Quindell stock surged at the London Stock Exchange after the company said it will sell off its professional services business and clear out its entire board. Today’s announcement confirms rumors from earlier this year which suggested a sale of one of the company’s units.
The insurance provider has been struggling recently and, as a result, struck a deal with Slater & Gordon, an Australia-based personal injury firm.
Quindell deal worth £637 million
Sean Farrell of The Guardian reports that Quindell will receive £637 million in cash for its professional services business if shareholders approve the deal. In addition to that payment, Slater & Gordon will pay half of the net fees from noise-induced hearing loss claims. Quindell has been struggling under the weight of those fees as the number of claims reached 53,000.
By selling off the professional services business, Quindell will shed the greatest part of its business, as the segment makes up nearly 90% of its total revenue. The company will then become a firm focused on insurance technology.
Quindell CEO to go with business
If the deal is approved by shareholders, Quindell CEO Robert Fielding will go with the business and joint Slater & Gordon. He became CEO last June after an incendiary short thesis from Gotham City Research resulted in the ouster of the firm’s previous chief executive. Also Quindell finance director Laurence Moorse and directors Roberty Cooling, Robert Burrow and Robert Bright will leave the company.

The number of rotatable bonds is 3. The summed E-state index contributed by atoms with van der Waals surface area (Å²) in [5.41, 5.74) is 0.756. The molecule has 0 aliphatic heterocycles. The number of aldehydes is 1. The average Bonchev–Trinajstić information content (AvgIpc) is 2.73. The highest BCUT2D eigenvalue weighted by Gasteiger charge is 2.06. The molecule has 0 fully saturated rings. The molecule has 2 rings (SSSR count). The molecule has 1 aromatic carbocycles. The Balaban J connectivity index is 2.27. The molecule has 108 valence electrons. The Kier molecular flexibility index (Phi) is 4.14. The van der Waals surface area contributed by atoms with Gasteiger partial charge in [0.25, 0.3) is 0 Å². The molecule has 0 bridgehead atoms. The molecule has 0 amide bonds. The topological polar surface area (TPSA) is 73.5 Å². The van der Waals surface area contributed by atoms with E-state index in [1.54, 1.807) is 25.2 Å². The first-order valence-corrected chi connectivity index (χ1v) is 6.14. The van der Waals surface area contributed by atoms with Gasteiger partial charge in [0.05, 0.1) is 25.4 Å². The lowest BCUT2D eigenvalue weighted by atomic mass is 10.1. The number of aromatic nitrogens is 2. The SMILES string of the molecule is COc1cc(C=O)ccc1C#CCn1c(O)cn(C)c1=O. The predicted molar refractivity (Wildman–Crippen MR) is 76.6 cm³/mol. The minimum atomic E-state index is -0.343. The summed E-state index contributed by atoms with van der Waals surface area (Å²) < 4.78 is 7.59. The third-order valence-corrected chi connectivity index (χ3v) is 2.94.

Interim Chairman David Currie will become the non-executive director, while acting consultant Richard Rose will become Quindell’s chairman. Previously it had been planned that consultant Jim Sutcliffe would join the firm’s board, but that won’t happen if the deal moves forward.
Quindell said it would return £500 million to shareholders and more as revenue from claims roll in.
Quindell shares on a bumpy ride
Shares of Quindell rose as much as 13% to 156 pence after the firm announced the deal. The stock has been highly volatile since the Gotham City Research report. Also PricewaterhouseCoopers said the company’s method of recording revenue was just barely acceptable. The accounting firm specifically said the way Quindell recorded revenue from hearing loss claims in 2014 wasn’t appropriate.
Then in January, it was reported by FactSet that billionaire George Soros had a 5.1% stake and shares surged as a result. However, they plunged when it was realized that it was a mistake and Soros actually didn’t have a stake in Quindell.